Furious private school principals have launched a spectacular revolt against the Federal Government’s impending changes to the way schools are funded.
The changes, announced by the issues, the National School Resourcing Board (NSRB) in July following the release of the so-called Chaney report, include calculating school funding based on the annual income tax returns of private school parents.
However, some private school principals claim that a number of suburban and regional schools stand to lose millions of dollars per year if the Federal Government’s plan goes ahead.
Bacchus Marsh Grammar principal, Andrew Neal, has formed a cohort of angry private schools to push back against the government’s so-called “funding fix” that he claims will cause severe stress and lead to fee increases.
“The NSRB report like so much of what passes for policy development in education today, is superficially attractive but developed without consideration of detail and impact,” Neal told The Educator.
“Like most things the devil does truly reside in the detail. School funding is complex and to get a procedure that is fair to students across a national and numerous systems and jurisdictions that is uniform and without complexity is guaranteed to be unfair.”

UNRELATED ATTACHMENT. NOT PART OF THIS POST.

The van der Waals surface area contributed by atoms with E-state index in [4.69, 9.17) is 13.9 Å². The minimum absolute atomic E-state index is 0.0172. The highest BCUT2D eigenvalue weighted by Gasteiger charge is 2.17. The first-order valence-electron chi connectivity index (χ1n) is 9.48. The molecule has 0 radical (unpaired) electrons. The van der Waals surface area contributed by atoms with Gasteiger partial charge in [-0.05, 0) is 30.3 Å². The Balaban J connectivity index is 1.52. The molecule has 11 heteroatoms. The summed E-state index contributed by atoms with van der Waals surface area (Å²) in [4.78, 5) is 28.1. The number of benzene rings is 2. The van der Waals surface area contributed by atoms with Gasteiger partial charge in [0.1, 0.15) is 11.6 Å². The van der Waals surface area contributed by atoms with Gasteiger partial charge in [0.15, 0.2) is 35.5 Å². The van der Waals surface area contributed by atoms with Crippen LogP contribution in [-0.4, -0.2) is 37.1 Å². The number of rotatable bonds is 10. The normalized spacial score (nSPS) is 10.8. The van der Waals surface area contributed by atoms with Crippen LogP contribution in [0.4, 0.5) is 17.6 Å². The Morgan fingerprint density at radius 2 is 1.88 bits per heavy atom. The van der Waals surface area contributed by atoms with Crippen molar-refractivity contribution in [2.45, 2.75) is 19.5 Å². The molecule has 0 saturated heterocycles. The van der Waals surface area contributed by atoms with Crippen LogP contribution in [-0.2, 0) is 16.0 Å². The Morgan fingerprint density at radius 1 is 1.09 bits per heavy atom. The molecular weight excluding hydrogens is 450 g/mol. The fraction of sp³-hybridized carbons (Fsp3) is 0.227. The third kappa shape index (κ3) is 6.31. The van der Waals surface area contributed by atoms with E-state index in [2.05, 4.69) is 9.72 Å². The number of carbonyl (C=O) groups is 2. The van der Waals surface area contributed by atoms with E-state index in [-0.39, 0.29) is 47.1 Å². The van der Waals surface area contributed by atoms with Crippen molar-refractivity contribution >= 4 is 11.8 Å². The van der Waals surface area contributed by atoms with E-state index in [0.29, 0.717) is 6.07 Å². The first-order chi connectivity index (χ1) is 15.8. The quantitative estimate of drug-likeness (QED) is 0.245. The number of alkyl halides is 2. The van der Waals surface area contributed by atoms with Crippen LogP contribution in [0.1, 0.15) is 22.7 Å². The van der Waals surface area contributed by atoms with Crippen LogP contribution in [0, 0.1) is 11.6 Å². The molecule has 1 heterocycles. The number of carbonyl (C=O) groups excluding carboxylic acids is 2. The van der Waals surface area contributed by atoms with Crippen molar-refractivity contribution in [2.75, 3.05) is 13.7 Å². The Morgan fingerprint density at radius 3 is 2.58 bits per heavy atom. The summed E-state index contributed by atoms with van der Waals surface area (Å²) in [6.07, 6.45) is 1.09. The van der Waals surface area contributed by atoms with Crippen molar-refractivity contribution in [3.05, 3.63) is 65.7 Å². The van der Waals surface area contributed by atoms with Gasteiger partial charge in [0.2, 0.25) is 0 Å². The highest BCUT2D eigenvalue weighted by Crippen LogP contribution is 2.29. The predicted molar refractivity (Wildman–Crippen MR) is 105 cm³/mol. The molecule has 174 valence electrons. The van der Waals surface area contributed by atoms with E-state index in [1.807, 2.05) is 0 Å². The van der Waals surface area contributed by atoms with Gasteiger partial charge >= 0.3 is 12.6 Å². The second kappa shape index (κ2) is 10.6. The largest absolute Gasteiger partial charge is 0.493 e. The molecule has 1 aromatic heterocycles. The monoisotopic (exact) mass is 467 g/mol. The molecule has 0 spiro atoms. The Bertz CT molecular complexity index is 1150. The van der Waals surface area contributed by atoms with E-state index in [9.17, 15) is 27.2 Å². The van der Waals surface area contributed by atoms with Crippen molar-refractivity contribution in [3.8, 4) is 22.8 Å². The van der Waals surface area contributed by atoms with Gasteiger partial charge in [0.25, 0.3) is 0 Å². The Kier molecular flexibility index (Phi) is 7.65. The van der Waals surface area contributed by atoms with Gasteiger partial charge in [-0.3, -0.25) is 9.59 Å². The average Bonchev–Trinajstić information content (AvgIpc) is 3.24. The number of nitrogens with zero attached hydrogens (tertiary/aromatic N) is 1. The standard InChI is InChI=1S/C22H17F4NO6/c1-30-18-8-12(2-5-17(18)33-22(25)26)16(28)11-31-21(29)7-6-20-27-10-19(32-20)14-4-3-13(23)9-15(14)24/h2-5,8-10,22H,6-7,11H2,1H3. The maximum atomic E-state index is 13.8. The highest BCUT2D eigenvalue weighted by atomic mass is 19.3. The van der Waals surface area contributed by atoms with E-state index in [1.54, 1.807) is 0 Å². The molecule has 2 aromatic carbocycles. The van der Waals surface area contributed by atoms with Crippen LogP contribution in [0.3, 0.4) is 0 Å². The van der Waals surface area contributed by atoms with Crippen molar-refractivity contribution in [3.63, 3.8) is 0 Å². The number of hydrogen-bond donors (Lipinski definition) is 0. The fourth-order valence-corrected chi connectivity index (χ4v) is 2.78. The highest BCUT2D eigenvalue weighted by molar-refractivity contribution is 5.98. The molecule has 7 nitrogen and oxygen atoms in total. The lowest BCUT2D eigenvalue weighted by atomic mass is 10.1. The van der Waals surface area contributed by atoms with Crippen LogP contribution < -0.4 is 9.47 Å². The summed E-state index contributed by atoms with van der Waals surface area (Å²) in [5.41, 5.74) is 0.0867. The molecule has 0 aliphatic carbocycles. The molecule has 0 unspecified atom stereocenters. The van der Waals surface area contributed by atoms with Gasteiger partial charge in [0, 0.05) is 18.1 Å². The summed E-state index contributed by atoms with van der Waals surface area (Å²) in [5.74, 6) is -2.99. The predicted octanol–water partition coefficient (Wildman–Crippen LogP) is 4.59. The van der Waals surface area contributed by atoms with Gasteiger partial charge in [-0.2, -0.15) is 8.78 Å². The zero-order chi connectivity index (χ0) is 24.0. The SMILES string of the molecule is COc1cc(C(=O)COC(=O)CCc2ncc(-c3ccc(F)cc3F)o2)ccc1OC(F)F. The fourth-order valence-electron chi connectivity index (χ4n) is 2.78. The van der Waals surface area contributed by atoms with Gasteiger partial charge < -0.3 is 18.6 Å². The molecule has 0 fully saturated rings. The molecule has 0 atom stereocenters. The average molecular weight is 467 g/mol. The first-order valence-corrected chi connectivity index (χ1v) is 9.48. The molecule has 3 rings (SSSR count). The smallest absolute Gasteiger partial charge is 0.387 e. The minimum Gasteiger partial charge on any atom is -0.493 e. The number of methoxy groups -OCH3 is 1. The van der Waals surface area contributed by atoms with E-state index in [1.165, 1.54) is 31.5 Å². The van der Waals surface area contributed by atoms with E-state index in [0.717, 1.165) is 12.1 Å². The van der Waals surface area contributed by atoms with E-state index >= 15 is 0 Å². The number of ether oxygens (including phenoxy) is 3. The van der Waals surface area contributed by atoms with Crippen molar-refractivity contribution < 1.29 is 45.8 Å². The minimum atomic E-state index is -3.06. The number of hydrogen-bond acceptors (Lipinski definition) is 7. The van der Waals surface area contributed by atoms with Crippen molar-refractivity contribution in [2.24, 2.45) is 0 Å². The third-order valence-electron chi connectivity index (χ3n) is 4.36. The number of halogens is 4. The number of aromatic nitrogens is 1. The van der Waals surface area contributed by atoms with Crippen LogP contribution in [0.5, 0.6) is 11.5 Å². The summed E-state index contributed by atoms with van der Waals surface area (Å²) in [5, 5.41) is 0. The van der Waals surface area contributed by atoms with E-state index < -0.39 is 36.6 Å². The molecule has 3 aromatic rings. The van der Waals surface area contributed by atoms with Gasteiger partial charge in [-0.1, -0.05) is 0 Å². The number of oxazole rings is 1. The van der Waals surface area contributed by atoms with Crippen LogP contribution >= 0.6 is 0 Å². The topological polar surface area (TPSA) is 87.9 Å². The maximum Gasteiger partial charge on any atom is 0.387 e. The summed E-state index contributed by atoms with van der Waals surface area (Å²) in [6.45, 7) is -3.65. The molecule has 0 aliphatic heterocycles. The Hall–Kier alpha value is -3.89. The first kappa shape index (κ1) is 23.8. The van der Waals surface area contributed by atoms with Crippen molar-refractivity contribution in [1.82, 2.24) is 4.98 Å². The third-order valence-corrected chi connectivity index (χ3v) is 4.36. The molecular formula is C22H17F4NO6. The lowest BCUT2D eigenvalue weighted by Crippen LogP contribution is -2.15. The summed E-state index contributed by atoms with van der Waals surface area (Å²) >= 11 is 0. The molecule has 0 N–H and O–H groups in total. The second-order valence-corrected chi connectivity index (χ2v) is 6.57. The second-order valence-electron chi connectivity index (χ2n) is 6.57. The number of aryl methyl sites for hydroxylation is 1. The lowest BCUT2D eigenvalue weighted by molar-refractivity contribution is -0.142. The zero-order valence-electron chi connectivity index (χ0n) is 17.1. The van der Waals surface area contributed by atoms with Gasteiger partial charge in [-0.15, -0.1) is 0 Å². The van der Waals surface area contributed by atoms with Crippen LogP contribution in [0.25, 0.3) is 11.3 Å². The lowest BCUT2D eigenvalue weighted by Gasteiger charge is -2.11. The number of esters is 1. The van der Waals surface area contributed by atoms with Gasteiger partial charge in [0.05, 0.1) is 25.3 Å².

Neal said that any new model needs significant time for evaluation and for schools to make appropriate adjustments.
“On the scant material we have received we potentially may lose $3-4 million in Federal funding. Ironically under Gonski 1.0 we were written about as one of the schools that would do the best out new arrangements,” he said.
“Loss of funding will mean an increase in fees and will make some schools unviable. We need certainty and a period of stability, something that has not been apparent recently.”
However, Michelle Green, Independent Schools Victoria chief executive, said projections over how much schools might gain, or lose, funding under a new model are “likely to be speculative” until more detailed modelling and testing are done.
Independent Schools Victoria (ISV) has been engaged in intensive and detailed discussions with new Federal Education Minister Dan Tehan in recent weeks over the Government’s plans for funding non-government schools.
“In our discussions we have focussed on the needs of all of the 220 widely diverse Independent schools in Victoria that educate some 145,000 students across the state – including schools in regional and rural areas and boarding schools,” Green told The Educator.
“We have stressed the need to ensure any changes in funding are focussed on the needs of students and are introduced in a phased process so schools can transition to any new funding model without facing disruptive shock to their long-term plans.”